Getting Over American Triumphalism
We had the Biggest Slave System on the Planet
It's a problem in our culture because, to be quite blunt about it, most Americans want their history to be essentially progressive and triumphal, they want it to be a pleasing story. And if you go back to this story, it's not always going to please you, but it's a story you have to work through to find your way to something more redemptive.
-- David Blight in NPR interview
"We love being the country that freed the slaves," says historian David Blight. But "we're not so fond of being the country that had the biggest slave system on the planet." That's why Blight was glad to see the new film 12 Years a Slave, an adaptation of an 1853 memoir by Solomon Northup. Northup was a free black man who was kidnapped into slavery in 1841 and won his freedom 12 years later. "We need to keep telling this story because it, in part, made us who we were," Blight tells Fresh Air's Terry Gross.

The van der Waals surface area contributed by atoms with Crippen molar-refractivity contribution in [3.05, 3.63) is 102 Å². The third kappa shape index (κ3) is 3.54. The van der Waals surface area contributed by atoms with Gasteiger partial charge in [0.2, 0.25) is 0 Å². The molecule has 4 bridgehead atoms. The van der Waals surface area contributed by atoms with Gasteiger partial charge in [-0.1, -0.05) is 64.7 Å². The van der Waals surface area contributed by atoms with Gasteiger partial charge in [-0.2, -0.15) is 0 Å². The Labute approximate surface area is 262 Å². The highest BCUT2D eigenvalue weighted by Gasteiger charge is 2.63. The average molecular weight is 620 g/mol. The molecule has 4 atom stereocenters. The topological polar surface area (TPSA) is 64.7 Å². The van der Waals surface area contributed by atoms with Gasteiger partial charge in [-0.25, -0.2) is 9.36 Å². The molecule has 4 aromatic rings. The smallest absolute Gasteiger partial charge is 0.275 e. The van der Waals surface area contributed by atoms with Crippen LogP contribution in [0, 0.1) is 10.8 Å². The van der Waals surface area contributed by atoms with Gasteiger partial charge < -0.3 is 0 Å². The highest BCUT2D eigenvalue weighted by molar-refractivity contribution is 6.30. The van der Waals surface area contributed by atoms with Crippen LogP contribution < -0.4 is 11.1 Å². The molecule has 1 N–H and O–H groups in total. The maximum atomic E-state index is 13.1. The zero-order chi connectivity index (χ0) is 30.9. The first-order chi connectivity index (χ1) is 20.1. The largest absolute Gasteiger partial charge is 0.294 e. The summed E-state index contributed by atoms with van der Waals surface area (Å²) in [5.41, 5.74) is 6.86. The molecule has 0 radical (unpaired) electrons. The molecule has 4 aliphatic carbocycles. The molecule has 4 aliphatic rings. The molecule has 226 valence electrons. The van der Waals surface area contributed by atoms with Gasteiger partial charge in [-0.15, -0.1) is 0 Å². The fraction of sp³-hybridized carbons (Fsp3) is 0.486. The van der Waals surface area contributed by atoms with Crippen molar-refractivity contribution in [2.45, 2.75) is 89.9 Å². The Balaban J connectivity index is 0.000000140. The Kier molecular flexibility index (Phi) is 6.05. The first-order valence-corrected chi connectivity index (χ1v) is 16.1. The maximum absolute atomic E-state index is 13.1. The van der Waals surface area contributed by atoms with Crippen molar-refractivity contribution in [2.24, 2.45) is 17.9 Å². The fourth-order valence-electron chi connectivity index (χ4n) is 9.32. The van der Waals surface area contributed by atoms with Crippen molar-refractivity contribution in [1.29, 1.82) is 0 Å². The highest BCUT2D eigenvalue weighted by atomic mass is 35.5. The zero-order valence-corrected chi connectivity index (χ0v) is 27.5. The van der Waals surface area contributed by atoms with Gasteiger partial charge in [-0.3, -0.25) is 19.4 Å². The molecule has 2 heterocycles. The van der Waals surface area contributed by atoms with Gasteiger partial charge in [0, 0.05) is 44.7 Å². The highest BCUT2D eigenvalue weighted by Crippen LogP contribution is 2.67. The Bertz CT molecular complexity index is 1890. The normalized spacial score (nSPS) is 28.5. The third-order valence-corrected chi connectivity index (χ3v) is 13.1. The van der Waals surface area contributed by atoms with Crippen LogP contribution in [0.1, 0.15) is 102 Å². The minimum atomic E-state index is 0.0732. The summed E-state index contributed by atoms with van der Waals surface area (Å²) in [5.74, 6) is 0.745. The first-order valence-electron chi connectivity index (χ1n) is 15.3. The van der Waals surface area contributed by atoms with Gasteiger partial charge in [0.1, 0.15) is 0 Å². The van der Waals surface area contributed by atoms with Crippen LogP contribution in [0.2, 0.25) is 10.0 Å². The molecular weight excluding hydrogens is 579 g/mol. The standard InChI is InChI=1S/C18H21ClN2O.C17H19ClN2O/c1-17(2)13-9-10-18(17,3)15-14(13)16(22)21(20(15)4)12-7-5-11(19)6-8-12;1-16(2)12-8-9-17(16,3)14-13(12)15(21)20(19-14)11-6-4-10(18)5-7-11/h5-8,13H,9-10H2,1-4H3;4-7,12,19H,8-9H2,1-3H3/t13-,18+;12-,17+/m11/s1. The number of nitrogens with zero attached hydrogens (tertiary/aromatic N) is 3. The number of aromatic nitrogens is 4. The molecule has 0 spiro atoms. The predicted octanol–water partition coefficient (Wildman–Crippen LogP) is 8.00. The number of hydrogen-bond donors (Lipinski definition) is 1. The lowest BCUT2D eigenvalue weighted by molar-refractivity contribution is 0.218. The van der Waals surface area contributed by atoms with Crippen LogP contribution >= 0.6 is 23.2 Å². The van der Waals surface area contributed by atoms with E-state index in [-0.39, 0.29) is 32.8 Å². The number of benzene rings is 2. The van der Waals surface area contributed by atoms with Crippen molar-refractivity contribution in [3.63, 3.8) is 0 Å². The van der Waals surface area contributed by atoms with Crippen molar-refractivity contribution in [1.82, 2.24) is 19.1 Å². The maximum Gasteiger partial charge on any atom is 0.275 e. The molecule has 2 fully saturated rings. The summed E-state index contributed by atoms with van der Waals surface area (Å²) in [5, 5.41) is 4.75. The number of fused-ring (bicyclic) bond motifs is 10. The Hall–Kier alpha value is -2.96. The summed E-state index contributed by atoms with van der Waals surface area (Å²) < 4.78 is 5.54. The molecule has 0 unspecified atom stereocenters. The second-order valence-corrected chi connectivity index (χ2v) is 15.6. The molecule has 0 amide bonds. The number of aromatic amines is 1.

Our History of Slavery
Never look directly into the sun. A common refrain, especially when the time of a solar eclipse draws near. And so we take cardboard with a pinhole in it and project the image of the sun onto another sheet of paper. It is just safer to look at some things indirectly—something the human psyche learned a long time ago. That is why the setting for the Book of Daniel is the Babylonian exile, even though it was written some 300 years later to speak to the Jewish people during the crisis known as the Maccabean revolt. That is why the popular TV show M*A*S*H portrays a mobile hospital unit during the Korean War, even as it served as a society’s reflection on the Vietnam War, a war still in progress when the series began. That is why we in the US look to Germany as the case study for societal sin passed down to subsequent generations, instead of looking a little further back in our very own history at the sin of slavery that still casts it shadow on our nation. It seems that distance, be it temporal or geographical or cultural, makes it safer to look unflinchingly at difficult realities.
But the problem with avoiding the truth of our history is that, as David Blight makes clear, redemption can only come after honesty. Those of us who live in the United States, especially if we are among the middle-class and privileged, are notorious for always wanting to paint a pretty picture of who "we" have been, as if our history has been one of unending progress. We find it hard to be honest about our sins. And certainly this includes the sin of slavery, understanding that our country was built on slavery and that we once had the biggest slave system on the planet.